Michael: Yeah. And you know, with the thing that comes to mind in you saying that, I think about the darkness, you cannot have light without darkness. There is a ying and the yang to the world. And instead of hiding from it, running from it, stuffing it down, avoiding it, drinking, smoking, fucking it away like sit in it, acknowledge the darkness, it's meant to be something that you see, because it will ultimately, and I know how awful this sounds, it will ultimately be the guiding light for you. And so, I suggest that you look at your life, have that moment and be willing to step into the discomfort of it. Samantha, that's been amazing conversation my friend, before I ask you my last question, can you tell everyone where they can find you.
Samantha: Yeah. On social, you can find me, @asksamroberts and my podcast and website is www.storytellingbythenumbers.com
Michael: So brilliant. And of course, we'll put the links in the show notes for the Unbroken Nation, my last question for you, my friend, what does it mean to you to be unbroken?
Samantha: Yeah. For me, it is the acknowledgement of sense of self and choosing for me, it's that ability to look into the deep cascade of my life and to look through that inventory list of the great things in the great challenges that I've overcome and come through and knowing that I have the opportunity to choose self, I have the opportunity to choose service, I have the opportunity to show up at my authentic energy and on my deep dark days, I know I have enough in my toolbox enough tips, tricks tools in order to serve, in order to overcome any darkness that may come into my life and there are days when I need to step back and slow down, but I choose to show up now and that's what being unbroken really means to me.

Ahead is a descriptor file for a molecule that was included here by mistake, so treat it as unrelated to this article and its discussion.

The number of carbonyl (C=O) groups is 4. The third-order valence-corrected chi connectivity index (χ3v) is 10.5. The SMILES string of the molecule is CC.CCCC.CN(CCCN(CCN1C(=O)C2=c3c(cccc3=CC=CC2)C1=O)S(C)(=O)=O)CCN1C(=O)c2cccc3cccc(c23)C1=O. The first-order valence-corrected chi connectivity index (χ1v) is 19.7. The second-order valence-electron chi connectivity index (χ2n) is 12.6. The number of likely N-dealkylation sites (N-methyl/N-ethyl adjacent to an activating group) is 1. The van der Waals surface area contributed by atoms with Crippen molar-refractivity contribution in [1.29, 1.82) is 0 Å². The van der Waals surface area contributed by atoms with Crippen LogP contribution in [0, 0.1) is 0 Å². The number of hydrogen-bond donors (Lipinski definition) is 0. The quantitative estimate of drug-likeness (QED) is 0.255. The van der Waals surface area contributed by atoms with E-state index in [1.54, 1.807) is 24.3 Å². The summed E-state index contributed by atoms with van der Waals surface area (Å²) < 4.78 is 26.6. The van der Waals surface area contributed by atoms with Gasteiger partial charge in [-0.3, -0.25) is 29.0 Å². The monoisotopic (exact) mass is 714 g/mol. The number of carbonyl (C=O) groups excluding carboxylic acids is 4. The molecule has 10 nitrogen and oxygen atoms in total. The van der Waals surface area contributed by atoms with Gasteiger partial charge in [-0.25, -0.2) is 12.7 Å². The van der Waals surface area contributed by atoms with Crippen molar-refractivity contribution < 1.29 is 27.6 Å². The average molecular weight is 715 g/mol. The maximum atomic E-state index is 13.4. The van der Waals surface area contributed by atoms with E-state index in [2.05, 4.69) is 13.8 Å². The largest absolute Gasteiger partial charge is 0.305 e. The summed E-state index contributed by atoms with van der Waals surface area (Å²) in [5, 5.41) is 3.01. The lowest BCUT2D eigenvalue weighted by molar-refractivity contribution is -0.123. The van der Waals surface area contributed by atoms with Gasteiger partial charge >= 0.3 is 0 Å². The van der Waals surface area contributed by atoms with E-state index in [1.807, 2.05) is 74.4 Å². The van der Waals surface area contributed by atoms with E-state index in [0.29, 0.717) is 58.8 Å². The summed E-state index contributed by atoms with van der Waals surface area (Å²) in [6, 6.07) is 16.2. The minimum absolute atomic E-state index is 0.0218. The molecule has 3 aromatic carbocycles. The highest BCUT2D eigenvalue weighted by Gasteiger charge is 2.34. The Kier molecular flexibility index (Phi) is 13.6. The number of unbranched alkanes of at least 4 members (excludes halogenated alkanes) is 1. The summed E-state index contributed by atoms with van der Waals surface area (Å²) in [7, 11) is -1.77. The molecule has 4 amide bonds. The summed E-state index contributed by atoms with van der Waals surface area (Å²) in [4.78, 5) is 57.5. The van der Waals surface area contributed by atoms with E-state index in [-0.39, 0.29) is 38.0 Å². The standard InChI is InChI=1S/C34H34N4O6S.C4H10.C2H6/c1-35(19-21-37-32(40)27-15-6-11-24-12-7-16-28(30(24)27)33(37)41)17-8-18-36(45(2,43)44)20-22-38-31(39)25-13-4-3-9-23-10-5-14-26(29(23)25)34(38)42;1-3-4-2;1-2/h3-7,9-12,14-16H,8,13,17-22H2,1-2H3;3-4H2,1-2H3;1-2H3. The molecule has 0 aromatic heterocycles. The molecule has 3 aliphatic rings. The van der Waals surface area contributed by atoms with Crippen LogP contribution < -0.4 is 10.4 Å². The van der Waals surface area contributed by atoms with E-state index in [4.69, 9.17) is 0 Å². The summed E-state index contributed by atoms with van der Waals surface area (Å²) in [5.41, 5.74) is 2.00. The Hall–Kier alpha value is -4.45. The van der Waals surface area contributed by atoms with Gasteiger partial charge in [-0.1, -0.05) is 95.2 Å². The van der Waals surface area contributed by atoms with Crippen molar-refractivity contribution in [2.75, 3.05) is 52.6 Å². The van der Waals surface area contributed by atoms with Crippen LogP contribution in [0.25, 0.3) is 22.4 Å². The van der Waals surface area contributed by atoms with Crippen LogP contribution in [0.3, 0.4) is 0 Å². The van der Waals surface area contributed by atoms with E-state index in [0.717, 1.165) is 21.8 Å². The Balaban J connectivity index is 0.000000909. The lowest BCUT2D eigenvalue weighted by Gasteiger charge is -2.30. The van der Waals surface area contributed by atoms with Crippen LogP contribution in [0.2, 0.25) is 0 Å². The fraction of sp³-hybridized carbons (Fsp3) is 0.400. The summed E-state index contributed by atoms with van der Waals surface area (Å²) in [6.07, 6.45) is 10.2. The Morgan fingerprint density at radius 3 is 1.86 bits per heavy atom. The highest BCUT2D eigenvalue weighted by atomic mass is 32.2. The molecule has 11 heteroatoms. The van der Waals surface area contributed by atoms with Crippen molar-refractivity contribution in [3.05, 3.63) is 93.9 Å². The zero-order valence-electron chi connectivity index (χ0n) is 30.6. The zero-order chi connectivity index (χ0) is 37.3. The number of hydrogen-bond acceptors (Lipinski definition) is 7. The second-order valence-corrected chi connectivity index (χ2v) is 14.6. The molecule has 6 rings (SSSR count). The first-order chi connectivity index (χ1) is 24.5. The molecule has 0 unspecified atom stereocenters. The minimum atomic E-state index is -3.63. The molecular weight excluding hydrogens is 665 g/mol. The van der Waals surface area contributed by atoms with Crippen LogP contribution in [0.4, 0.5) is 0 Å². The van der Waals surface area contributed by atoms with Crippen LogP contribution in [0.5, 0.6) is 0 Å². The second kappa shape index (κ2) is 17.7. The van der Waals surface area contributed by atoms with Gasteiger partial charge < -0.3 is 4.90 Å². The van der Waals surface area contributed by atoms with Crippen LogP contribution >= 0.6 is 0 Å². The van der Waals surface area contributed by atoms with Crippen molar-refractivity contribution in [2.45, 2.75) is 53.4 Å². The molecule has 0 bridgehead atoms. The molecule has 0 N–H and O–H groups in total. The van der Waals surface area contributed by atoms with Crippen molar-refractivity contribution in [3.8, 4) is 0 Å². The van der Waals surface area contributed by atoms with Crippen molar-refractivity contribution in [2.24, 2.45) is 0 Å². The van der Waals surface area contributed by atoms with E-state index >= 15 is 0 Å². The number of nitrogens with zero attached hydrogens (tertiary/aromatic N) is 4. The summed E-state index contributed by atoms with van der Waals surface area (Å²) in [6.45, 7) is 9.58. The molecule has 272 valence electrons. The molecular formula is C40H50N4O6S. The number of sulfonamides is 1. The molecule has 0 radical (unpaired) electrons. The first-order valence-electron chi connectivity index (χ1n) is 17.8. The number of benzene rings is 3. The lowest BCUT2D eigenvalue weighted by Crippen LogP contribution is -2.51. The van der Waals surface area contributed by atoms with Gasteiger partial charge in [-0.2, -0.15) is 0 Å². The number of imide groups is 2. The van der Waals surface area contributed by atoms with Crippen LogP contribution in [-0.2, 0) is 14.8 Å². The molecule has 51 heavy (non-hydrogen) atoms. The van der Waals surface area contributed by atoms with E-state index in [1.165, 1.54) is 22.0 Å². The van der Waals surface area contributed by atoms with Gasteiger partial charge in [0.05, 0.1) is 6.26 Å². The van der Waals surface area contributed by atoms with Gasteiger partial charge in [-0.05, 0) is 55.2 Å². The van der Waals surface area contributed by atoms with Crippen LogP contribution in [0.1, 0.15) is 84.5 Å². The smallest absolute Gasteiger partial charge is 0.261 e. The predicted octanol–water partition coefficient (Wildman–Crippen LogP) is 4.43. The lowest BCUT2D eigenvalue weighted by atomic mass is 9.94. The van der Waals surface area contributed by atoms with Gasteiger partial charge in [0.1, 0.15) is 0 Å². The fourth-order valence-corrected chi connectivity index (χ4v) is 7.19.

Michael: Brilliantly said my friend. Thank you so much for being here. Unbroken Nation, thank you for listening.
Please like, subscribe, comment, share.
Tell a friend.
And Until Next Time.
My friends, Be Unbroken.
I'll see you.
Michael is an entrepreneur, best-selling author, speaker, coach, and advocate for adult survivors of childhood trauma.
Host and Author
After 12 years, mute and non verbal, following back-to-back car accidents and narrowly escaping death upon flipping a quad down a rock quarry, Samantha reached her own personal rock bottom.
Through the power of Community and Mentorship, she found her voice again and her conviction to live a life of contribution and service.
During the quarantine of 2020, she became a Grant Cardone Licensee and launched her podcast, Storytelling by the Numbers, and the Proximity is Power Summit Series.
She is committed to lifting 1,000 voices in Courageous Conversations in our newly invigorated virtual economy.